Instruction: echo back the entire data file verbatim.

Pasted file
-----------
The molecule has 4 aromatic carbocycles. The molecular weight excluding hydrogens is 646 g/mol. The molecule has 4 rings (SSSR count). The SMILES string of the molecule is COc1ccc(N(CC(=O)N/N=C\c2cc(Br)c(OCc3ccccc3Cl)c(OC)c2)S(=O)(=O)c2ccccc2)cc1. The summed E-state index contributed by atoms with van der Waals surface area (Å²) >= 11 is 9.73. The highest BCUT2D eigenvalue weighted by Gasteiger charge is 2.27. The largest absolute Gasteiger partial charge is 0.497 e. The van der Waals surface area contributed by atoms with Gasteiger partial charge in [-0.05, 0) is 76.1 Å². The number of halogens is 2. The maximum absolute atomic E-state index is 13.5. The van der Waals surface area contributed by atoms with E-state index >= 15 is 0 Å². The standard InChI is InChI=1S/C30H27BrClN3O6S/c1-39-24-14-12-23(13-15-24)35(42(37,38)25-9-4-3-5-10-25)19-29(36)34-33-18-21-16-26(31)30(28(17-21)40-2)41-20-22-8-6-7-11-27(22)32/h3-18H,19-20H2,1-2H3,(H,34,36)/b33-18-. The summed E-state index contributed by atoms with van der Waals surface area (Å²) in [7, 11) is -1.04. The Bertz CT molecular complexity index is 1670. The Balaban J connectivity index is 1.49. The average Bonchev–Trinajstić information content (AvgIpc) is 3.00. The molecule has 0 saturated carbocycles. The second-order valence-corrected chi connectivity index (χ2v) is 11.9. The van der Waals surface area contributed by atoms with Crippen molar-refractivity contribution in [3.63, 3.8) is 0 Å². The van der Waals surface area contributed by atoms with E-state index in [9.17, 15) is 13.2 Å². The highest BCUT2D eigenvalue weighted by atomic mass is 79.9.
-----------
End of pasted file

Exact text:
The molecule has 4 aromatic carbocycles. The molecular weight excluding hydrogens is 646 g/mol. The molecule has 4 rings (SSSR count). The SMILES string of the molecule is COc1ccc(N(CC(=O)N/N=C\c2cc(Br)c(OCc3ccccc3Cl)c(OC)c2)S(=O)(=O)c2ccccc2)cc1. The summed E-state index contributed by atoms with van der Waals surface area (Å²) >= 11 is 9.73. The highest BCUT2D eigenvalue weighted by Gasteiger charge is 2.27. The largest absolute Gasteiger partial charge is 0.497 e. The van der Waals surface area contributed by atoms with Gasteiger partial charge in [-0.05, 0) is 76.1 Å². The number of halogens is 2. The maximum absolute atomic E-state index is 13.5. The van der Waals surface area contributed by atoms with E-state index >= 15 is 0 Å². The standard InChI is InChI=1S/C30H27BrClN3O6S/c1-39-24-14-12-23(13-15-24)35(42(37,38)25-9-4-3-5-10-25)19-29(36)34-33-18-21-16-26(31)30(28(17-21)40-2)41-20-22-8-6-7-11-27(22)32/h3-18H,19-20H2,1-2H3,(H,34,36)/b33-18-. The summed E-state index contributed by atoms with van der Waals surface area (Å²) in [7, 11) is -1.04. The Bertz CT molecular complexity index is 1670. The Balaban J connectivity index is 1.49. The average Bonchev–Trinajstić information content (AvgIpc) is 3.00. The molecule has 0 saturated carbocycles. The second-order valence-corrected chi connectivity index (χ2v) is 11.9. The van der Waals surface area contributed by atoms with Crippen molar-refractivity contribution in [3.63, 3.8) is 0 Å². The van der Waals surface area contributed by atoms with E-state index in [9.17, 15) is 13.2 Å². The highest BCUT2D eigenvalue weighted by atomic mass is 79.9.